How, then, will the story of Deutsche Bank continue? Will it continue? With John Cryan? He is Ackermann's polar opposite. Whereas the Swiss banker always insisted that the bank was stronger than it actually was, Cryan, who comes from the UK, is open with the bank's employees about its deficits and talks publicly about things that aren't going well. Doing so, however, has scared away customers and shareholders: Nobody wants to bring their money to a bank that seems like one of the industry's losers. Since Cryan took over as CEO, Deutsche Bank's stock price has plunged by 50 percent, at times even falling below 10 euros per share, a price last seen in the 1980s.
There are weekly reports of high-ranking managers and investors turning their backs on Deutsche Bank because of its cloudy future. It is losing market share in investment banking faster than Cryan's consolidation strategy calls for. His teams also don't give the impression that they'll be able to make much headway in Germany, the home market that has suddenly become all important. And how should they? The corporate client division is led by an American in New York. The circle, if you will, a closing: Deutsche has become an American bank trying to reconquer its erstwhile homeland from abroad.
But many bank employees are happy to see the era of self-deception come to an end and see it as an opportunity. Cryan and the bank are confronted with the same questions that presented themselves in 1994, when Deutsche turned onto a dead-end road: In what business sectors and in which markets does Deutsche Bank have a future? The answers to those questions are more difficult to find today than they were then.
The bank has lost its identity and is now tasked with identifying new goals at a time that could hardly be worse for the banking industry. Interest rates are practically non-existent, and they are likely to stay that way for some time. The European Union is at risk of disintegration and new, faster digital competitors are growing quickly. Regulators and politicians, traumatized by 2008, are keeping a watchful eye on banks, demanding higher capital reserves and limiting their room for maneuver. Investment banks of the kind that existed prior to 2008 are no longer welcome in Europe.
But what else can Deutsche Bank do? There is no doubt that it has to shrink significantly. It has to consider whether it really needs to be present in 70 countries and ask why it has more employees than ever despite having been suffering for years.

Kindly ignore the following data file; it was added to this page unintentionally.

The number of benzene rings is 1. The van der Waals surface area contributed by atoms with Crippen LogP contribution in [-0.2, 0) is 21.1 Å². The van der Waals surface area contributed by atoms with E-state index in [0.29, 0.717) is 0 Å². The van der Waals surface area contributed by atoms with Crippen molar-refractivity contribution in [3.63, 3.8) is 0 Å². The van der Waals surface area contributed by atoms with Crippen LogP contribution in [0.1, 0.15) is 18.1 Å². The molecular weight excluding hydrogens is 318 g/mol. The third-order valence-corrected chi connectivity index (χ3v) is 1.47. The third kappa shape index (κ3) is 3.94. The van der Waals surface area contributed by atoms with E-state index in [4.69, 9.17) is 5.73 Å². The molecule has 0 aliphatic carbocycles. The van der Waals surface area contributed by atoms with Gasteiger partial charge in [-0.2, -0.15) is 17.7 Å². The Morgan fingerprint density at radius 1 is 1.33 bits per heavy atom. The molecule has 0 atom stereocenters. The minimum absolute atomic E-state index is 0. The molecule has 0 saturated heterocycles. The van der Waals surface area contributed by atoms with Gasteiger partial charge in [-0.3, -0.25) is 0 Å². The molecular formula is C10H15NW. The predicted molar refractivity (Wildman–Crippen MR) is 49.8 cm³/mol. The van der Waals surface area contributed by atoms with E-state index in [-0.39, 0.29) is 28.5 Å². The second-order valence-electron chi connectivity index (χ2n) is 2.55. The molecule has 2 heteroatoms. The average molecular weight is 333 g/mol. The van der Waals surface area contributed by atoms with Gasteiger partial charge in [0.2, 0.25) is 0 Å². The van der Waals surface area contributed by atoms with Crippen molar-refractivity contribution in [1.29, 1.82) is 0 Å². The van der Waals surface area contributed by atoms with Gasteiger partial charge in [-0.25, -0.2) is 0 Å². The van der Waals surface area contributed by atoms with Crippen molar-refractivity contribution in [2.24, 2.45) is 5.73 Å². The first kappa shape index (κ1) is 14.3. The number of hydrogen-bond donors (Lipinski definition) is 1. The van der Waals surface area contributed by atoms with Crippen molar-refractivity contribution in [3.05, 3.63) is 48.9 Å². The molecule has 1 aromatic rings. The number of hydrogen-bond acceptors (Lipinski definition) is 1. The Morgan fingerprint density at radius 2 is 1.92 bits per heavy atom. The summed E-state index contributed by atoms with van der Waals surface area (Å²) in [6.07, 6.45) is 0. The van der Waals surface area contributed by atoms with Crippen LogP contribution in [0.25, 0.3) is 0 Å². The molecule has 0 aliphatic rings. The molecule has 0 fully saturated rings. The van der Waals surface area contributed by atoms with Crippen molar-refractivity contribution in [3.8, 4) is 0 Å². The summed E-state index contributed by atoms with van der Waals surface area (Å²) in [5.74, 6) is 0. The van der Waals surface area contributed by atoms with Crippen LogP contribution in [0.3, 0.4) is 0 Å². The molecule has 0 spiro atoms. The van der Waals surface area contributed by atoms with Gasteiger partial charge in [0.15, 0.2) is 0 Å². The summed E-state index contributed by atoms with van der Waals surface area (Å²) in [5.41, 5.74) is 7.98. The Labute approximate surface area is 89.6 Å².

If things go well, the bank will soon be able to put the largest of the left-over legal challenges from the Ackermann era behind it, perhaps even by the end of this year. That, at least, would provide the time and the space for the formulation of a new strategy, if it's not already too late. The bank is dependent on investors and no longer master of its own fate. Survival is the goal.
If the penalties are too high and the bank brought to its knees, Germany will face a discussion that will have a significant effect on the 2017 general election. At a time when populists are dominating the political debate, a bailout of Germany's largest bank using taxpayer money would be a particularly touchy operation, to say the least. Nobody will be interested in taking the lead.
This is the bank's situation, 146 years after its founding. Once a symbol of Germany -- Germany Inc. -- and the country's financial pillar. Its managers were respected, admired as people who lived up to the country's values and expected the same of their employees.
Those times are gone. Deutsche Bank as we once knew it is dead. As one of the bank's former senior managers said, the bank stumbled into a "Darwinist niche," a place where there were no more competitors and no more enemies. And the gentlemen at the top of the company became complacent and inattentive.
The proud institution became a self-serve buffet for a few, who became fantastically rich. The bank's old leaders, insofar as there were any left, didn't have the strength anymore to put an end to the chaos. They simply watched, lazily and cowardly. And so the work of generations went down the drain. And we are told that no one is to blame.
Click on the links below for more information about DER SPIEGEL's history, how to subscribe or purchase the latest issue of the German-language edition in print or digital form or how to obtain rights to reprint SPIEGEL articles.
- Frequently Asked Questions: Everything You Need to Know about DER SPIEGEL
- Six Decades of Quality Journalism: The History of DER SPIEGEL
- A New Home in HafenCity: SPIEGEL's New Hamburg HQ
- Reprints: How To License SPIEGEL Articles